Even domestic horses still have the herd instinct.
We’ve all seen it happen-a new horse owner, or even someone that has had horses for awhile, with a horse that is buddy sour, pushy, biting, kicking, bucking, bolting, or generally misbehaving. Sometimes it is simply because a green rider bought a green horse that was unsuitable for them. Other times they buy the right horse-an experienced, older horse-and gradually the horse’s behavior turns bad.
The rider hasn’t earned, or kept, the horse’s respect. The rider hasn’t proved to the horse that they are a worthy leader. So the horse, lacking leadership, becomes the leader, and no longer respects the rider. The horse does what it wants, when it wants, and ignores the rider completely.
In this article, I will discuss the horse’s herd instinct, and the social hierarchy in a wild herd. By understanding this instinct, and “speaking horse” by acting as the boss mare, we can become the leader in our herd of two with our horse, earning their respect. And a respectful horse is a safe, fun horse to ride.
The Herd Instinct:
Horses are herd animals. They need social interaction to thrive. In a herd, the horse that can make the other horses move is dominant and the leader. Herd members respect the herd leader; the herd leader doesn’t get crowded or chased away from food. In wild herds, the herd leader (usually a boss mare) is responsible for finding food and water, deciding when the herd moves and rests, and determines who gets to eat and drink first. The boss mare can decide who gets to stay in the herd, and she will chase away unruly herd mates. Since there is safety in the herd, horses want to belong. The lone horse without a herd is more likely to be eaten by a lion. The horse is comfortable with the social hierarchy, they are ok with following a leader, as long as they feel that they belong, that they are safe in a herd.
How does this herd instinct apply when we are working with our horses? To put it simply, we must understand and use the horse’s herd instinct and need to belong, to ensure our safety. To be safe around these large and flighty animals, we need their respect. We need to be the leader, the boss mare, in our herd of two with our horse.
The Boss Mare:
The lead/boss mare is the boss because she makes the other horses move-first by snaking her head and pinning her ears, then by biting, and if needed, by kicking or striking. The lead/boss mare ups the pressure until the less dominant horse moves. She does not yield, or move her feet. The horse that moves is the less dominant horse. The lead/boss mare only uses as much pressure as necessary-she doesn’t go around kicking other horses just because. She gets the respect of her herd mates without causing them fear. However, the boss mare has to earn the respect of the other horses. The other horses will test the boss mare, to see if she really is the strongest horse, the best horse for the important job of being the leader. The boss mare must always be prepared to defend her position as the leader, to prove that she is worthy of being the leader. Some horses will test the leader daily. This is a normal horse behavior-and they will test humans too, to see if the human is worthy of being the leader. Don’t be offended by it-it is just how horses are-but you need to be prepared to be the leader, and be prepared to have your leadership tested.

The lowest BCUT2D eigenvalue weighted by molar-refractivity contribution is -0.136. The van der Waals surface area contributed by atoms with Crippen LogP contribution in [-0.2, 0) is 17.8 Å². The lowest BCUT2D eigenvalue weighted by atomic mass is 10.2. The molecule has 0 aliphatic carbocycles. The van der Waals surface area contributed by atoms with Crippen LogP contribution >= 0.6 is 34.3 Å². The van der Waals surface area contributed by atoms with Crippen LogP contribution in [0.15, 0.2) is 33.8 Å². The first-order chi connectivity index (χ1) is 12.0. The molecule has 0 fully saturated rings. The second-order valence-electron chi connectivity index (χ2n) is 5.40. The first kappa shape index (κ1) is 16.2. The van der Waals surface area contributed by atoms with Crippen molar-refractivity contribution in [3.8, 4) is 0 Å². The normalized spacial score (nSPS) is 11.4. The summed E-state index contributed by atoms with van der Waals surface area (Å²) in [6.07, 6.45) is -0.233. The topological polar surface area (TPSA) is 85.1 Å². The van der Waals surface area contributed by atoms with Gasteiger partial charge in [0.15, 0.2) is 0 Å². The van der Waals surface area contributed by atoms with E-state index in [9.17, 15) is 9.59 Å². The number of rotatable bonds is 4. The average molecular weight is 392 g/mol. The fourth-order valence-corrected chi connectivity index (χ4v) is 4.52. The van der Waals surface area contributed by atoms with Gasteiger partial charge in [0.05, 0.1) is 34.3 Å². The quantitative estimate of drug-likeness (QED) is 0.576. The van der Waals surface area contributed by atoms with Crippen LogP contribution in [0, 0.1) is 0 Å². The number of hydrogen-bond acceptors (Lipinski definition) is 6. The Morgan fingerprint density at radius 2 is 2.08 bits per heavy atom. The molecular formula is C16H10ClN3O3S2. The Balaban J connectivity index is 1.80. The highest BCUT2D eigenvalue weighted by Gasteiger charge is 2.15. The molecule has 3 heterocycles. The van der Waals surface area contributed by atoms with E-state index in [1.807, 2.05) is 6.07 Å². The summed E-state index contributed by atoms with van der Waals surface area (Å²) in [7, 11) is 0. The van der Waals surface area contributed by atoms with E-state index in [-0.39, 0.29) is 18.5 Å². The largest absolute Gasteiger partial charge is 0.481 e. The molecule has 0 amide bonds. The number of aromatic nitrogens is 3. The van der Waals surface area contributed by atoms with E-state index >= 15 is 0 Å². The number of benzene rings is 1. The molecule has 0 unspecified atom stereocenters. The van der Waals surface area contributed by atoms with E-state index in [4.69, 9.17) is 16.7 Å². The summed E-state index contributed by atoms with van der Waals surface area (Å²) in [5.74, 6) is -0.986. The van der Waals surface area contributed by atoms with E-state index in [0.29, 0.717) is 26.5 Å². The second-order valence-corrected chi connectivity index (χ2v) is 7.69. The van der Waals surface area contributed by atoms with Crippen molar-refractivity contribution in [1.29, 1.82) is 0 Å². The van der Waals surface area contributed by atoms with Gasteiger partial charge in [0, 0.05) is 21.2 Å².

Earning Respect Without Causing Fear:
To ensure our safety, and to earn our horse’s respect, we need to show the horse that we can make them move their feet, and that they cannot make us move-that we are the boss mare. Once the horse respects us by understanding that we can make them move their feet, then they can accept us as the leader. They key here is to use as little pressure as possible, but as much pressure as necessary, to get the horse to move it’s feet without causing fear. If we can gain the horse’s respect without causing them to fear us, then we have earned the role of the leader. If we earn the role of the leader, then the horse will be able to trust us, and with the horses trust we can achieve great things. I want my horses to trust me so that we can work as partners. I want their respect without fear.
The sleeping mustang trusts her herd mate to watch for danger.
Can’t I Be Friends With My Horse?
I find that many owners want to be friends with their horses, and that is great. However, they tend to think that they will get their horses to like them by bribing them with treats and making excuses for why they are pushy and run them over, saying “Blackie is just scared, he doesn’t mean to run me over.” The problem here is a lack of respect. How much would you like a friend that has no respect for you and runs you over?
We all want to be “friends” with our horses, but we need to remember that our horses are big animals that can and will hurt us. Your horse will still be friends with you if you earn the role as the leader in your relationship, and you will have a much safer experience.
Does Your Horse Respect You?
So ask yourself-does your horse respect you?
When you lead him in from the pasture does he try to run you over, or follow quietly?
When grooming him does he move into you or away from you?
When you ride your horse does he neigh and whinny and worry about where his friends are, or does he listen to you?
These simple little tests can tell a lot about your Horse-Human Relationship.